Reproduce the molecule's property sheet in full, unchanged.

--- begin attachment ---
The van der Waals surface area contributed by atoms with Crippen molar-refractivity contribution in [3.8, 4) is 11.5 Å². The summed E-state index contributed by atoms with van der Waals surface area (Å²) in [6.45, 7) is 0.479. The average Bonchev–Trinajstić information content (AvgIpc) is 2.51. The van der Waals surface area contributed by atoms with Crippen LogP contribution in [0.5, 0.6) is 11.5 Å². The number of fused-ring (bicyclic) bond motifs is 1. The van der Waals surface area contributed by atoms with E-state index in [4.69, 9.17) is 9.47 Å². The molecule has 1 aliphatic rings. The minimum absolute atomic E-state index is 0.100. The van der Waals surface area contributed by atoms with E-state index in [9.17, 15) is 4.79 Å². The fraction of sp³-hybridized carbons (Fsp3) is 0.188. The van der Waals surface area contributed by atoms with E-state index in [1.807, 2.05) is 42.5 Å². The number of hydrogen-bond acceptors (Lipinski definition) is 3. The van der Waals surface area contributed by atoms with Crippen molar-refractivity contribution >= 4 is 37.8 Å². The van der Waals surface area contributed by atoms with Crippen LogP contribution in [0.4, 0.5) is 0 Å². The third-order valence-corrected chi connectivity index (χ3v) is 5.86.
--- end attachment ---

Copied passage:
The van der Waals surface area contributed by atoms with Crippen molar-refractivity contribution in [3.8, 4) is 11.5 Å². The summed E-state index contributed by atoms with van der Waals surface area (Å²) in [6.45, 7) is 0.479. The average Bonchev–Trinajstić information content (AvgIpc) is 2.51. The van der Waals surface area contributed by atoms with Crippen LogP contribution in [0.5, 0.6) is 11.5 Å². The number of fused-ring (bicyclic) bond motifs is 1. The van der Waals surface area contributed by atoms with E-state index in [4.69, 9.17) is 9.47 Å². The molecule has 1 aliphatic rings. The minimum absolute atomic E-state index is 0.100. The van der Waals surface area contributed by atoms with E-state index in [9.17, 15) is 4.79 Å². The fraction of sp³-hybridized carbons (Fsp3) is 0.188. The van der Waals surface area contributed by atoms with E-state index in [1.807, 2.05) is 42.5 Å². The number of hydrogen-bond acceptors (Lipinski definition) is 3. The van der Waals surface area contributed by atoms with Crippen molar-refractivity contribution >= 4 is 37.8 Å². The van der Waals surface area contributed by atoms with Crippen LogP contribution in [0.4, 0.5) is 0 Å². The third-order valence-corrected chi connectivity index (χ3v) is 5.86.